Now, I know all you breastfeeding mammas out there have been working really hard to build up your milk supply and your breastfeeding relationship with your baby. The thought of all your hard work just disappearing as your baby begins sleeping through the night is challenging, to say the least.
It is honestly difficult to give one straight answer to the question we all face at some point during our breastfeeding journey. But the answer most applied is: No, your milk will not dry up if your baby sleeps through the night.
Our bodies are beautifully complex! Each of us will have a different breastfeeding journey, and our little ones’ demand will determine our milk supply. You can rest assured that your body will adapt to your baby sleeping through the night. Your milk supply will regulate itself to be plentiful during the daytime and limited at night with some help.
Table of Contents
Should you pump or sleep?
Sometimes we face an unexpected drop in milk supply due to a variety of reasons, but thankfully there are ways we can build it up again. It’s important to help your body regulate the sudden drop in supply, especially if you plan to continue your breastfeeding journey.
Here are some steps you can follow to help your body adjust:
Step 1: Pump before bed
A quality breast pump is an essential item to have, whether you exclusively breastfeed or not. One of the most uncomfortable feelings ever is full breasts and no way of emptying them! And believe me, using your hands, or an incompetent pump, will not do the trick!
Not only do full breasts hurt, but if left unmanaged, it can cause health issues like infections, or it can tell your body to stop producing milk.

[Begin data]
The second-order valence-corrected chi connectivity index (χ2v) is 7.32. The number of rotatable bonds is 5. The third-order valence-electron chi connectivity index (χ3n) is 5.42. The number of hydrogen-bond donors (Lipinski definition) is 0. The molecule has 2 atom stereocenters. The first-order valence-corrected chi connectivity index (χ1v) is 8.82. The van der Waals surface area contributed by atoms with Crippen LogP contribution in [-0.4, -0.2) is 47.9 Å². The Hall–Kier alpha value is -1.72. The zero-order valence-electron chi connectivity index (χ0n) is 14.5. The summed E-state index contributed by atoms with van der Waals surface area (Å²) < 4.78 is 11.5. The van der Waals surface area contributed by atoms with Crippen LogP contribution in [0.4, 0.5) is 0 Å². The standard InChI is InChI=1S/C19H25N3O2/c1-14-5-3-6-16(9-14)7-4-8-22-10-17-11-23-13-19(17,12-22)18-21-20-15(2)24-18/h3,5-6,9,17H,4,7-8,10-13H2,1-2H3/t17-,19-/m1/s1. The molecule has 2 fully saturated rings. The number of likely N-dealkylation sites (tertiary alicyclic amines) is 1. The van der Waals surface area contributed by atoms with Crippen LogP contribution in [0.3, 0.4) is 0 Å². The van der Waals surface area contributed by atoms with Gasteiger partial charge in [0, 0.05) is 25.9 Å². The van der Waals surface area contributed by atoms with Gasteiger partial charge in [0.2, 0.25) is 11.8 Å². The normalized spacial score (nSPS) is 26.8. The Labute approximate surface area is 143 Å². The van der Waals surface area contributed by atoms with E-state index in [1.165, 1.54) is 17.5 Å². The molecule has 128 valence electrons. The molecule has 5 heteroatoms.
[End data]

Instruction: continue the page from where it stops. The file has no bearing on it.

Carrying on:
When your little one starts sleeping through the night, it is advised to pump before you go to sleep, at least for the first few nights while your body is adjusting. You can completely drain your breasts before bedtime and store the milk for later use.
Step 2: Pump at night as needed
During the first few nights, you will most likely wake up with engorged breasts around the time that your baby would usually feed. If you are not planning on feeding your baby in the next 2-3 hours, you should pump. Only pump milk until your breasts feel comfortable. Don’t completely drain your breasts, as this will tell your body to continue producing large amounts of milk during the night.
Over time, your body will begin producing less milk during the night, to the point where regular pumping will not be necessary at all. More sleep for mommy!
Step 3: Reduce pumping time
After 3-4 nights of following steps one and two, you can opt to reduce and eventually drop step one if you wish to do so. To do this, you should reduce your pumping time by five minutes every three nights until you no longer need to pump to feel comfortable.
If you would like to keep building up your freezer milk stock, you can continue with the pre-bedtime pumping sessions as usual.
Step 4: Embrace the power pump!
To ensure that your milk supply does not drop, you could incorporate the power pump. Your milk supply is based on your baby’s demand. So, the more baby drinks, the more milk your body will produce.
To increase your milk supply during the day, you could simulate a higher demand. This means that you could power pump during your baby’s feeds to mimic cluster feeding.
How to power pump:
- Pump for 20 minutes as you would usually do (or as your baby usually feeds)
- Rest for 10 min (No pumping!)
- Pump again for 10 minutes
- Rest again for 10 minutes
- Pump one last time for 10 min
Once your daytime supply is up and your nighttime supply down, you can wean yourself off pumping by skipping a pumping step every day or two until you no longer need to pump.
As with most things in life, changes are not immediately noticeable. Give your body three to five days to adjust to this new routine before you decide if it is working for you or not.
What causes a decrease in milk supply?
Not getting enough rest
Your body needs a lot of energy to produce milk and keep up your supply. However difficult it may be, ensure that you are getting enough sleep by taking naps when your baby sleeps.
Also, have family or friends help you with chores, taking care of older siblings, or any general tasks you are not getting around to.
Ignoring your health
You may have pre-existing health conditions or recently developed ones, which you are ignoring. Infections and hormonal imbalances in your body negatively affect your milk supply. It’s advised to see your doctor as soon as you notice any abnormalities.